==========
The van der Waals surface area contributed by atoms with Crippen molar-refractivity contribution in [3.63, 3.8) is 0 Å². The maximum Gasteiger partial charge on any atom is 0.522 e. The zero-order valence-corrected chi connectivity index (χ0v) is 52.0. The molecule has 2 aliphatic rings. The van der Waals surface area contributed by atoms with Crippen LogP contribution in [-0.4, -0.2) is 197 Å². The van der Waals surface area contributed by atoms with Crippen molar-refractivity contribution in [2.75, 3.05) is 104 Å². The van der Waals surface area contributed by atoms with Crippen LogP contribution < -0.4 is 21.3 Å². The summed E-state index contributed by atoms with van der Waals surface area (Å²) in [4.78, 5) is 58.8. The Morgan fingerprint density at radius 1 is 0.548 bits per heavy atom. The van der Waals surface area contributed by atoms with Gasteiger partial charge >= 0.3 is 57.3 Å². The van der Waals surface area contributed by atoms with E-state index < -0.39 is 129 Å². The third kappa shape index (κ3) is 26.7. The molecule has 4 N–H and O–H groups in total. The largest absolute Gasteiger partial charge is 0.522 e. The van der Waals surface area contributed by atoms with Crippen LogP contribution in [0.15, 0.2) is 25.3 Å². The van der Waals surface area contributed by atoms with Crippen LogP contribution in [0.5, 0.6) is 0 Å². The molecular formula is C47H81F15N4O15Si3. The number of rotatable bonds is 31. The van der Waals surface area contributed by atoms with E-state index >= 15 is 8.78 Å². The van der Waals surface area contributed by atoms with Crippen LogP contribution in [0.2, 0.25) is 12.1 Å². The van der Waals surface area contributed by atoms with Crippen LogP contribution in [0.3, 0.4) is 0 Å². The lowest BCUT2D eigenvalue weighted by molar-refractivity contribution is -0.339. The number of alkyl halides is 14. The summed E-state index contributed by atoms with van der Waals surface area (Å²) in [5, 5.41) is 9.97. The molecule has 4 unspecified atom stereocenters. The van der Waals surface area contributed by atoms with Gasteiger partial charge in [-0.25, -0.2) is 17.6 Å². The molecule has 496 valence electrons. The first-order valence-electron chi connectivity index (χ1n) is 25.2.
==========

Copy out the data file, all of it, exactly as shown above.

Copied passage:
The van der Waals surface area contributed by atoms with Crippen molar-refractivity contribution in [3.63, 3.8) is 0 Å². The maximum Gasteiger partial charge on any atom is 0.522 e. The zero-order valence-corrected chi connectivity index (χ0v) is 52.0. The molecule has 2 aliphatic rings. The van der Waals surface area contributed by atoms with Crippen LogP contribution in [-0.4, -0.2) is 197 Å². The van der Waals surface area contributed by atoms with Crippen molar-refractivity contribution in [2.75, 3.05) is 104 Å². The van der Waals surface area contributed by atoms with Crippen LogP contribution < -0.4 is 21.3 Å². The summed E-state index contributed by atoms with van der Waals surface area (Å²) in [4.78, 5) is 58.8. The Morgan fingerprint density at radius 1 is 0.548 bits per heavy atom. The van der Waals surface area contributed by atoms with Gasteiger partial charge >= 0.3 is 57.3 Å². The van der Waals surface area contributed by atoms with E-state index < -0.39 is 129 Å². The third kappa shape index (κ3) is 26.7. The molecule has 4 N–H and O–H groups in total. The largest absolute Gasteiger partial charge is 0.522 e. The van der Waals surface area contributed by atoms with Crippen LogP contribution in [0.15, 0.2) is 25.3 Å². The van der Waals surface area contributed by atoms with Crippen LogP contribution in [0.5, 0.6) is 0 Å². The molecular formula is C47H81F15N4O15Si3. The number of rotatable bonds is 31. The van der Waals surface area contributed by atoms with E-state index >= 15 is 8.78 Å². The van der Waals surface area contributed by atoms with Crippen LogP contribution in [0.2, 0.25) is 12.1 Å². The van der Waals surface area contributed by atoms with Crippen LogP contribution in [0.3, 0.4) is 0 Å². The lowest BCUT2D eigenvalue weighted by molar-refractivity contribution is -0.339. The number of alkyl halides is 14. The summed E-state index contributed by atoms with van der Waals surface area (Å²) in [5, 5.41) is 9.97. The molecule has 4 unspecified atom stereocenters. The van der Waals surface area contributed by atoms with Gasteiger partial charge in [-0.25, -0.2) is 17.6 Å². The molecule has 496 valence electrons. The first-order valence-electron chi connectivity index (χ1n) is 25.2.